Saturday, 9 January 2010

Just Finished: Out of the Silent Planet by CS Lewis

First things first; this isn't the actual cover of the book I'm reading, but I googled the title and thought this one was far too delightfully retro to be passed up. HOWEVER, there were no pictures of the characters on the book I read, which meant my imagination had been trusted to build an image based on the descriptions given - until I saw this one. Retro as it is, it's illustrations conquered my mentally-built images and took their place. Much like Daniel Radcliffe and Harry Potter...the two become one (involuntary Spice Girls reference).

Anyway, down to the nitty gritty - Out Of the Silent Planet by CS Lewis. This is the first in a trilogy, which I may well read later but have to plough through the 20 books I got for Christmas before giving myself new ideas. First published in 1938, it strikes me as remarkably ahead of its time.

The plot revolves around a philosophy lecturer named Ransom who is kidnapped and taken to what later turns out to be Mars. Upon landing, he's due to be handed over to some tall, gangly aliens when a Martian shark tries to eat him and he escapes. The planet is known to those that live on it as Malacandra, and Ransom spends a great deal of time there, living among and learning about the various species that inhabit it. It's a bit of a utopia - all three species perform different tasks, interact with one another but don't fight, steal or demand. Everything ticks along quite naturally, everyone's happy and the world is a lovely rosey place.

Initially I thought this was a story about how, like in Avatar, nature is an infinite web of cooperation between different species. I've since decided this is wrong. Or maybe not wrong, but it's not the main focus. I think what Lewis was drawing attention to was the corrupt nature of our world and how, had we all been good Christians since the dawn of time our world now would be a really nice place to live. The Silent Planet is Earth. You see, each planet has its own Oyarsa, which is a kind of angel that you can't really see but you can visit and talk to. Each Oyarsa rules over the people and species on his planet and works to make their lives as happy as possible. Our one though, was a bit of a megalomaniac and threw a strop before heading down to earth to thoroughly fuck us up. He's now embroiled in a bitter fight for power over us, against the big god who rules over all or Oyarsas. Any biblical bells ringing here? Ransom's kidnappers represent the greed of commerce and the dangers of science and technology taken too far and there's a little conversation on how humans relentlessly pursue pleasure throughout their lives, whereas the good people of Malacandra are happy to experience it once and then remember it for evermore - a handy little list of all the things we do wrong.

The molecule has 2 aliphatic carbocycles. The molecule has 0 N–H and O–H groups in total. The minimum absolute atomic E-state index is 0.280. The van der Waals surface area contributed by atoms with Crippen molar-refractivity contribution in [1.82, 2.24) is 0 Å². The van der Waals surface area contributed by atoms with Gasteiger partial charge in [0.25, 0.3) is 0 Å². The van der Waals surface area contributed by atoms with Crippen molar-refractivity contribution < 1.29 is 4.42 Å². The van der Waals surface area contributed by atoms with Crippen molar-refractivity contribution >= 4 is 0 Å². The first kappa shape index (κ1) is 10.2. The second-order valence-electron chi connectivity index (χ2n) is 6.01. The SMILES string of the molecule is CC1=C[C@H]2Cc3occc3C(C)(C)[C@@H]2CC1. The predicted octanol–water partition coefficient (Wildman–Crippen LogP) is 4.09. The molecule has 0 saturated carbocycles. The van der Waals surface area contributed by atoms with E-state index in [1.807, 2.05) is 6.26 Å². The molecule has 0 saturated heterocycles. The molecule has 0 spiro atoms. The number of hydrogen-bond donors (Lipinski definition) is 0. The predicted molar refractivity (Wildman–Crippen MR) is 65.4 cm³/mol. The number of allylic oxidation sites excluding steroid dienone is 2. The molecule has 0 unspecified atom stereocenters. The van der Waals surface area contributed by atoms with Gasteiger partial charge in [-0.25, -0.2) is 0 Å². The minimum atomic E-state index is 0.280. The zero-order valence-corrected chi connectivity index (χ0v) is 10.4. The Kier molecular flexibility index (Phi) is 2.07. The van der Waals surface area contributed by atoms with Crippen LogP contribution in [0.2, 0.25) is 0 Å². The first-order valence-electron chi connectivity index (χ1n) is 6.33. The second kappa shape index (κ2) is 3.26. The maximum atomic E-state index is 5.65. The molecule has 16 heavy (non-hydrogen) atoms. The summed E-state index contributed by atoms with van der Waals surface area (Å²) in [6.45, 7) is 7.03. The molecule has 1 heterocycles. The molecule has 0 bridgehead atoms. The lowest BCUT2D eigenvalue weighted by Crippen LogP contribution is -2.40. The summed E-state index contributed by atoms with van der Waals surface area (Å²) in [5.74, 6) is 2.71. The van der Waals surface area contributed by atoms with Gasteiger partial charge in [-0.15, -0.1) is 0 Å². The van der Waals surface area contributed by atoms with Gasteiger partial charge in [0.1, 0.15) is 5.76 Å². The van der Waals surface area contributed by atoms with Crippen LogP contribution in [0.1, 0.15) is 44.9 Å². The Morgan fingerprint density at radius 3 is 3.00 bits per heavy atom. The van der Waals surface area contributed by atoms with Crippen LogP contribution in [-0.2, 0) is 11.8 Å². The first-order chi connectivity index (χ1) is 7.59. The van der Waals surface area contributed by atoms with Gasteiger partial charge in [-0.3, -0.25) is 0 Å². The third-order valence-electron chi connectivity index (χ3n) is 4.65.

Now, it's been a long time since I've been welcome in the House of God, and I'm not religious. Usually, if something is overtly, in my face Christian, I get a bit annoyed and decide I hate it. I didn't with this one though, because it's a good story, and perhaps it does have a very valid point - that we're a greedy bunch of bastards and should be a bit nicer too eachother.

Oh! At the end Lewis reveals that Ransom contacted him to ask him to publish his factual account as a novel, so that its message could reach the maximum number of people. He's even tacked on an piece of correspondence between Ransom and himself, saying things like, "I really wish you could have mentioned this, or gone deeper into that." Nice touch I thought, you think it's finished and then there's a totally new bit which adds a new dimension to the story. Clever.

Still...I think I prefer Narnia...

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